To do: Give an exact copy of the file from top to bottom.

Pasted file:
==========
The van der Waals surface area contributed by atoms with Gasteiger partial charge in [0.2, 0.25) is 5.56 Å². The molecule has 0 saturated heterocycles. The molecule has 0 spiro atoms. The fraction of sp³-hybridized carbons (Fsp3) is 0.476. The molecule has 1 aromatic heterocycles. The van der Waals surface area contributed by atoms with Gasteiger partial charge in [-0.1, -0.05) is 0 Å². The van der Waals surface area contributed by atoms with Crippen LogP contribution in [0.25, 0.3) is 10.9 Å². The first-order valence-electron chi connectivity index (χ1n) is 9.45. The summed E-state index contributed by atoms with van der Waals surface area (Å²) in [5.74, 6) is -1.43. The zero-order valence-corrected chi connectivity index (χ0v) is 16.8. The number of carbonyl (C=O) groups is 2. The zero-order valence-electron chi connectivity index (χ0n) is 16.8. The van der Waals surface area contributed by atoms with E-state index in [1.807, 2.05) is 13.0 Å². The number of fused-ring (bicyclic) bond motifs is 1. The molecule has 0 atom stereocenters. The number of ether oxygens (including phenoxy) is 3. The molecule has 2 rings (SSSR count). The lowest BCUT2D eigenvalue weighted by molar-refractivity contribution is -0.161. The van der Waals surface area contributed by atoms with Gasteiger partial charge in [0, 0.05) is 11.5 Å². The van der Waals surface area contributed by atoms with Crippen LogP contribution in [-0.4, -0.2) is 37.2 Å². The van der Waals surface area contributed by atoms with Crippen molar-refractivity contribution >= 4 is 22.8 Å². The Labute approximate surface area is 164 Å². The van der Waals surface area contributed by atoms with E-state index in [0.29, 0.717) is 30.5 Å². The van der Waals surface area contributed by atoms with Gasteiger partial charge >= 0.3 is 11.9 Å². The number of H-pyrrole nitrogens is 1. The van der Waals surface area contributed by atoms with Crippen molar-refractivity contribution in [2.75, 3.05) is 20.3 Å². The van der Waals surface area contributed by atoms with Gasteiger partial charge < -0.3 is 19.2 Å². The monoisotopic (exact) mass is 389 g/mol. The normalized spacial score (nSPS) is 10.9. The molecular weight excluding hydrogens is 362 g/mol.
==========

The van der Waals surface area contributed by atoms with Gasteiger partial charge in [0.2, 0.25) is 5.56 Å². The molecule has 0 saturated heterocycles. The molecule has 0 spiro atoms. The fraction of sp³-hybridized carbons (Fsp3) is 0.476. The molecule has 1 aromatic heterocycles. The van der Waals surface area contributed by atoms with Gasteiger partial charge in [-0.1, -0.05) is 0 Å². The van der Waals surface area contributed by atoms with Crippen LogP contribution in [0.25, 0.3) is 10.9 Å². The first-order valence-electron chi connectivity index (χ1n) is 9.45. The summed E-state index contributed by atoms with van der Waals surface area (Å²) in [5.74, 6) is -1.43. The zero-order valence-corrected chi connectivity index (χ0v) is 16.8. The number of carbonyl (C=O) groups is 2. The zero-order valence-electron chi connectivity index (χ0n) is 16.8. The van der Waals surface area contributed by atoms with E-state index in [1.807, 2.05) is 13.0 Å². The number of fused-ring (bicyclic) bond motifs is 1. The molecule has 0 atom stereocenters. The number of ether oxygens (including phenoxy) is 3. The molecule has 2 rings (SSSR count). The lowest BCUT2D eigenvalue weighted by molar-refractivity contribution is -0.161. The van der Waals surface area contributed by atoms with Gasteiger partial charge in [0, 0.05) is 11.5 Å². The van der Waals surface area contributed by atoms with Crippen LogP contribution in [-0.4, -0.2) is 37.2 Å². The van der Waals surface area contributed by atoms with Crippen molar-refractivity contribution >= 4 is 22.8 Å². The Labute approximate surface area is 164 Å². The van der Waals surface area contributed by atoms with E-state index in [0.29, 0.717) is 30.5 Å². The van der Waals surface area contributed by atoms with Gasteiger partial charge >= 0.3 is 11.9 Å². The number of H-pyrrole nitrogens is 1. The van der Waals surface area contributed by atoms with Crippen molar-refractivity contribution in [2.75, 3.05) is 20.3 Å². The van der Waals surface area contributed by atoms with Gasteiger partial charge < -0.3 is 19.2 Å². The monoisotopic (exact) mass is 389 g/mol. The normalized spacial score (nSPS) is 10.9. The molecular weight excluding hydrogens is 362 g/mol.